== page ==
NAACP to prep voters

August 7, 2008
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The NAACP Legal Defense and Education Fund is sending attorneys to 10 states before the fall election to address voting barriers, according to the National Law Journal. Surprise, surprise, Indiana is one of those 10 states.

I’d wager the NAACP’s interest in our state has something to do with our recently upheld voter ID law and the confusion that still surrounds it. The U.S. Supreme Court upheld our voter ID law this spring, which requires voters produce photo identification before casting a ballot. Some people argued they were denied their right to vote in the May primary because even though they didn’t have the proper identification, they weren’t allowed to cast a provisional ballot.

The “Prepared to Vote” program will raise voter awareness of obstacles in the electoral process that may affect their right to vote. The non-partisan program wants to ensure everyone who is eligible to vote will be able to in the election. The group’s set up a Web site, http://www.preparedtovote.org, detailing more about the group’s work and state-specific information.

In Indiana, the group is working with the Indiana NAACP, Marion County Bar Association, and the James R. Kimbrough Bar Association in northern Indiana to educate Hoosier voters.

Turnout could be higher than normal with this presidential election. Even though Indiana’s voter ID law has been in place for three years, some people still don’t understand they need to have government-issued photo identification with them to vote. This group’s goal is a welcome step to making sure all Indiana residents who are eligible to vote know what they need to do in order to vote this fall. Who knows, Indiana may play an important role in determining who wins this year’s presidential election.
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  1. CCHP's real accomplishment is the 2015 law signed by Gov Pence that basically outlaws any annexation that is forced where a 65% majority of landowners in the affected area disagree. Regardless of whether HP wins or loses, the citizens of Indiana will not have another fiasco like this. The law Gov Pence signed is a direct result of this malgovernance.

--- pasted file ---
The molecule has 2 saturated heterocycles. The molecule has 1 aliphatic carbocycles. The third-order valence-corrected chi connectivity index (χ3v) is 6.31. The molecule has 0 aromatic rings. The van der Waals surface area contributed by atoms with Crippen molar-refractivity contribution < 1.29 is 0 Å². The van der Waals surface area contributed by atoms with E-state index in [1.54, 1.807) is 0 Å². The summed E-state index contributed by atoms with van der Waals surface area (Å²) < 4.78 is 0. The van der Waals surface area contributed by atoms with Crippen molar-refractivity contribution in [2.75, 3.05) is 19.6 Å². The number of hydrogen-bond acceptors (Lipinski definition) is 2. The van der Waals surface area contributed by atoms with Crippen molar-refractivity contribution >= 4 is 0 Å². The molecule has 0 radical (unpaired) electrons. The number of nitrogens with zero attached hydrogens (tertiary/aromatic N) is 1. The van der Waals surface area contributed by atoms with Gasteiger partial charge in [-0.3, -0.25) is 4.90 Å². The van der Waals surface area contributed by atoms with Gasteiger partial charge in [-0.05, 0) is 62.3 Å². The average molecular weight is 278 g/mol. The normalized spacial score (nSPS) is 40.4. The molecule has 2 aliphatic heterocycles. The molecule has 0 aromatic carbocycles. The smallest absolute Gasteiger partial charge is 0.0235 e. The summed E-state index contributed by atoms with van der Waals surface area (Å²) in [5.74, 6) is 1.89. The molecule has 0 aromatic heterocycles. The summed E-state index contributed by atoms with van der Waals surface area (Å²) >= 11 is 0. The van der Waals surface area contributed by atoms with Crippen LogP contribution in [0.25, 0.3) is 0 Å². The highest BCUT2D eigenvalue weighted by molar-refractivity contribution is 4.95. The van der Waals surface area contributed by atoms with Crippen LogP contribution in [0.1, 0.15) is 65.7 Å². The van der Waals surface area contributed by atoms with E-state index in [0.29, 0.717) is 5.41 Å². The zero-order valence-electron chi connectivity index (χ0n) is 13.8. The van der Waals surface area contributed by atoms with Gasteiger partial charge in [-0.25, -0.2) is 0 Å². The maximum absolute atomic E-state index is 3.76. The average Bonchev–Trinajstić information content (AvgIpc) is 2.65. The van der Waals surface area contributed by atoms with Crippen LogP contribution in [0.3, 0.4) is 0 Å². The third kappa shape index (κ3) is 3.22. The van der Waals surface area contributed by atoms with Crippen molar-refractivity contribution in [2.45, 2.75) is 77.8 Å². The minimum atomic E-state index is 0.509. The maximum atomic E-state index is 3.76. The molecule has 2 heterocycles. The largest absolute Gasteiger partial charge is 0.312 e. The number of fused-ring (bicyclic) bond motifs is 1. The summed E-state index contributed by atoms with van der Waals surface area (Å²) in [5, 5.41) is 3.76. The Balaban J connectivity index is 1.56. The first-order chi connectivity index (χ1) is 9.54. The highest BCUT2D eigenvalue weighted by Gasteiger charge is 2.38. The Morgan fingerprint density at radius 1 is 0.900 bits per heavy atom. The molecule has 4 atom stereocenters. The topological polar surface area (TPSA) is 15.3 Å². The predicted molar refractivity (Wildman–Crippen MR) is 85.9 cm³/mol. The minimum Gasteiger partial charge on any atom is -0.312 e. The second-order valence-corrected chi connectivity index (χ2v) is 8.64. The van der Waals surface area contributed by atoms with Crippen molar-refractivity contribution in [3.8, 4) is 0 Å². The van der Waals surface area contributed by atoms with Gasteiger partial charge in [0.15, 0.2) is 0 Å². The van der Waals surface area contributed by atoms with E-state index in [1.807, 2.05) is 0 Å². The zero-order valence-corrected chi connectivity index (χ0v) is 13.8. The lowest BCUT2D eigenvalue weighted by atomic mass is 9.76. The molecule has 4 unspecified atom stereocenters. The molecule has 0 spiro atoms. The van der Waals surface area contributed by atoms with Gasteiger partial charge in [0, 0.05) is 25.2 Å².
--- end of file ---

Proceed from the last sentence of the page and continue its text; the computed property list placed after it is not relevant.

2. I gave tempparry guardship to a friend of my granddaughter in 2012. I went to prison. I had custody. My daughter went to prison to. We are out. My daughter gave me custody but can get her back. She was not order to give me custody . but now we want granddaughter back from friend. She's 14 now. What rights do we have

  3. This sure is not what most who value good governance consider the Rule of Law to entail: "In a letter dated March 2, which Brizzi forwarded to IBJ, the commission dismissed the grievance “on grounds that there is not reasonable cause to believe that you are guilty of misconduct.”" Yet two month later reasonable cause does exist? (Or is the commission forging ahead, the need for reasonable belief be damned? -- A seeming violation of the Rules of Profession Ethics on the part of the commission) Could the rule of law theory cause one to believe that an explanation is in order? Could it be that Hoosier attorneys live under Imperial Law (which is also a t-word that rhymes with infamy) in which the Platonic guardians can do no wrong and never owe the plebeian class any explanation for their powerful actions. (Might makes it right?) Could this be a case of politics directing the commission, as celebrated IU Mauer Professor (the late) Patrick Baude warned was happening 20 years ago in his controversial (whisteblowing) ethics lecture on a quite similar topic: http://www.repository.law.indiana.edu/cgi/viewcontent.cgi?article=1498&context=ilj

  4. I have a case presently pending cert review before the SCOTUS that reveals just how Indiana regulates the bar. I have been denied licensure for life for holding the wrong views and questioning the grand inquisitors as to their duties as to state and federal constitutional due process. True story: https://www.scribd.com/doc/299040839/2016Petitionforcert-to-SCOTUS Shorter, Amici brief serving to frame issue as misuse of govt licensure: https://www.scribd.com/doc/312841269/Thomas-More-Society-Amicus-Brown-v-Ind-Bd-of-Law-Examiners

  5. Here's an idea...how about we MORE heavily regulate the law schools to reduce the surplus of graduates, driving starting salaries up for those new grads, so that we can all pay our insane amount of student loans off in a reasonable amount of time and then be able to afford to do pro bono & low-fee work? I've got friends in other industries, radiology for example, and their schools accept a very limited number of students so there will never be a glut of new grads and everyone's pay stays high. For example, my radiologist friend's school accepted just six new students per year.

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